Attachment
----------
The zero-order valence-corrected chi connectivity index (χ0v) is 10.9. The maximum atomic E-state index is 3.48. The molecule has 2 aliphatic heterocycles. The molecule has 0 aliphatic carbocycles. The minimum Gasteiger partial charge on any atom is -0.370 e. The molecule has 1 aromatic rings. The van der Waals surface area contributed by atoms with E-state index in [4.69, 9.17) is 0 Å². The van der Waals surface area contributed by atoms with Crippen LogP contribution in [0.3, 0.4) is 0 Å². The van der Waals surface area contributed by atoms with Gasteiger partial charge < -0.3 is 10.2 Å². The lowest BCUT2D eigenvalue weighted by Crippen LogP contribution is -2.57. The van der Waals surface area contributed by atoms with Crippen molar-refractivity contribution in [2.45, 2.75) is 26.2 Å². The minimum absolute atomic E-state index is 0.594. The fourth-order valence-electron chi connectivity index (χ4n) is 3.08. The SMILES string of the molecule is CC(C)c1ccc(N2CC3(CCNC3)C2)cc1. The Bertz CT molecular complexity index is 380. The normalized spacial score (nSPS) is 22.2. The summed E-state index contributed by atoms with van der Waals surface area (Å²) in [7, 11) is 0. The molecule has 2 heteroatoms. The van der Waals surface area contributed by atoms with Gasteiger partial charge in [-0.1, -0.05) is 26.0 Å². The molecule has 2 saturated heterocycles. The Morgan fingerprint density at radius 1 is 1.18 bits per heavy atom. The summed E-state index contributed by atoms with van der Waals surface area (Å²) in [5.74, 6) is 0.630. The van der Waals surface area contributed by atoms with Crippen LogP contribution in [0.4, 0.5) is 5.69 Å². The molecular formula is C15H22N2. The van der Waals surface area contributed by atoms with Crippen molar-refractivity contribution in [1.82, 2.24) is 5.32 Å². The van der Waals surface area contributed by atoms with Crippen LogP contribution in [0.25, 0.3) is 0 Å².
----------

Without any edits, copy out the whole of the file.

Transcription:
The zero-order valence-corrected chi connectivity index (χ0v) is 10.9. The maximum atomic E-state index is 3.48. The molecule has 2 aliphatic heterocycles. The molecule has 0 aliphatic carbocycles. The minimum Gasteiger partial charge on any atom is -0.370 e. The molecule has 1 aromatic rings. The van der Waals surface area contributed by atoms with E-state index in [4.69, 9.17) is 0 Å². The van der Waals surface area contributed by atoms with Crippen LogP contribution in [0.3, 0.4) is 0 Å². The van der Waals surface area contributed by atoms with Gasteiger partial charge < -0.3 is 10.2 Å². The lowest BCUT2D eigenvalue weighted by Crippen LogP contribution is -2.57. The van der Waals surface area contributed by atoms with Crippen molar-refractivity contribution in [2.45, 2.75) is 26.2 Å². The minimum absolute atomic E-state index is 0.594. The fourth-order valence-electron chi connectivity index (χ4n) is 3.08. The SMILES string of the molecule is CC(C)c1ccc(N2CC3(CCNC3)C2)cc1. The Bertz CT molecular complexity index is 380. The normalized spacial score (nSPS) is 22.2. The summed E-state index contributed by atoms with van der Waals surface area (Å²) in [7, 11) is 0. The molecule has 2 heteroatoms. The van der Waals surface area contributed by atoms with Gasteiger partial charge in [-0.1, -0.05) is 26.0 Å². The molecule has 2 saturated heterocycles. The Morgan fingerprint density at radius 1 is 1.18 bits per heavy atom. The summed E-state index contributed by atoms with van der Waals surface area (Å²) in [5.74, 6) is 0.630. The van der Waals surface area contributed by atoms with Crippen LogP contribution in [0.4, 0.5) is 5.69 Å². The molecular formula is C15H22N2. The van der Waals surface area contributed by atoms with Crippen molar-refractivity contribution in [1.82, 2.24) is 5.32 Å². The van der Waals surface area contributed by atoms with Crippen LogP contribution in [0.25, 0.3) is 0 Å².